Build Tomorrow from Rest

Soul Snack 14/14 ...  I have found life can be captured in spiritual seasons.

Recently I have been drawn to a new but ancient season from the wastelands of Egypt. This is the 1600 year old legacy of the desert fathers, men and women of a discrete faith and anonymous achievements.

Subsequent to Christianity becoming legalised under the Roman emperor Constantine (325 AD), contemporary Christians no longer would suffer for their faith. These early Christians then withdrew to the deserts. They sought both silence and solitude to pray. Many have now been etched upon Christian history under the broad banner of 'the desert fathers'.

Each desert father willingly crucified their flesh afresh.

In this Jesus driven model of discipleship, self-crucifixion became a life-style for the devoted. Not forced by law, but by the willing heart of the devotee. Christianity then became a faith symbolised by a voluntary subduing of the flesh, what a stark contrast to these days!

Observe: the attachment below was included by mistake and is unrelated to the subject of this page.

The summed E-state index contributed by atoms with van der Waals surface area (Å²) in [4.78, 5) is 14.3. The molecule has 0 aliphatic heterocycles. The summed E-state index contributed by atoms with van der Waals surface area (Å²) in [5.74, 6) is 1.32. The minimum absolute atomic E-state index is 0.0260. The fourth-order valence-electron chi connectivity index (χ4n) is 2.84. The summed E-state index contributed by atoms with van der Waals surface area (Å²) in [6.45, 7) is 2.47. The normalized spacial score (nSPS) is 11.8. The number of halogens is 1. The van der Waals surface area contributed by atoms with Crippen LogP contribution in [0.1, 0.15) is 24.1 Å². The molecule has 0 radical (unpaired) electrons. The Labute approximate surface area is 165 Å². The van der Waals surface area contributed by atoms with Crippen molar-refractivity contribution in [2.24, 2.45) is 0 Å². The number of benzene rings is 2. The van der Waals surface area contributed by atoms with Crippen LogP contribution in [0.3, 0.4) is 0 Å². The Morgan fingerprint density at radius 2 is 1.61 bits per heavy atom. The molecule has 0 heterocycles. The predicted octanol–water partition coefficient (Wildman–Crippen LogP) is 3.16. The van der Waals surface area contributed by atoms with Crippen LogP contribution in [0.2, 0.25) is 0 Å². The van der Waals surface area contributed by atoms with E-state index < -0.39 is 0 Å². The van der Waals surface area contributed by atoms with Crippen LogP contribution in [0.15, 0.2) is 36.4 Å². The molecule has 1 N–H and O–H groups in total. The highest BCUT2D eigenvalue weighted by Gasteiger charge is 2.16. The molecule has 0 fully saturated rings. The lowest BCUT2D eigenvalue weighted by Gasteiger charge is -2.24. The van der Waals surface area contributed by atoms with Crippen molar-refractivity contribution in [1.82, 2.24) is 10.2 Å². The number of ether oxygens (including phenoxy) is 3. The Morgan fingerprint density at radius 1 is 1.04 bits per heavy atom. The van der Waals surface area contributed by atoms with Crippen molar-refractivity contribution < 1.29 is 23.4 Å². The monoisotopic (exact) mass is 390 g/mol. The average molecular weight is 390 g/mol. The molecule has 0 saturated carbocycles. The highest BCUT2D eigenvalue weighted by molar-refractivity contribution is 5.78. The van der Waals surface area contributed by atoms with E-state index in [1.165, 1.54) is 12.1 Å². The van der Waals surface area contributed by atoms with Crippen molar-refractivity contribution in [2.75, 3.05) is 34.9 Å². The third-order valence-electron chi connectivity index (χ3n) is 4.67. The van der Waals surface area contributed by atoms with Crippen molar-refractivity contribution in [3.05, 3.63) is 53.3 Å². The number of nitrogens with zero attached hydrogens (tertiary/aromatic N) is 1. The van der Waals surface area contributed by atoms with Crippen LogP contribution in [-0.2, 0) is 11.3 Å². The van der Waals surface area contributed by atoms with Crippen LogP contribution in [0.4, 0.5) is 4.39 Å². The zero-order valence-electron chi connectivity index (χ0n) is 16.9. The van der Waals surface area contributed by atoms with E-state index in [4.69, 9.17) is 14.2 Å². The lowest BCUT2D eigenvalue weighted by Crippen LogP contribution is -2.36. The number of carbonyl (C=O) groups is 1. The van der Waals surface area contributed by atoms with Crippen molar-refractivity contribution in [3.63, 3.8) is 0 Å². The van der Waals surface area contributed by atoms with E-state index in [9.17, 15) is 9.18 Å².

The Post-Reformation western Christianity of today is now expressed as philanthropic, with Christ absent from the crucifix. The call from the pulpit to self-crucifixion has been replaced by the call to love. But both love and self-denial are equally the marker buoys of Christianity.

These desert fathers have left a beaming legacy of prayer, silence and solitude - the three pillars to becoming a monk.

I quote:

To pray always, this is the real purpose of the desert life. Solitude and silence can never be separated from the call to unceasing prayer... The literal translation of the words 'pray always' is - 'to come to rest.' (Henri Nouwen, 'The Way of the Heart' -NY HarperOne, 1981, 69)

Then Jesus told his disciples a parable to show them that they should always pray and not give up. (Luke 18:1)

A soul still soberly seeking a legacy would come to rest as our Lord invites. Our rest today is not only for our current generation, but for those unseen, maybe even 1600 years from now.

A spiritual legacy is always first sown in Christian stillness, before it is ever magnified in Christian work.

Today's Soul Snippet:

Jesus is more interested in your attention than your activity.

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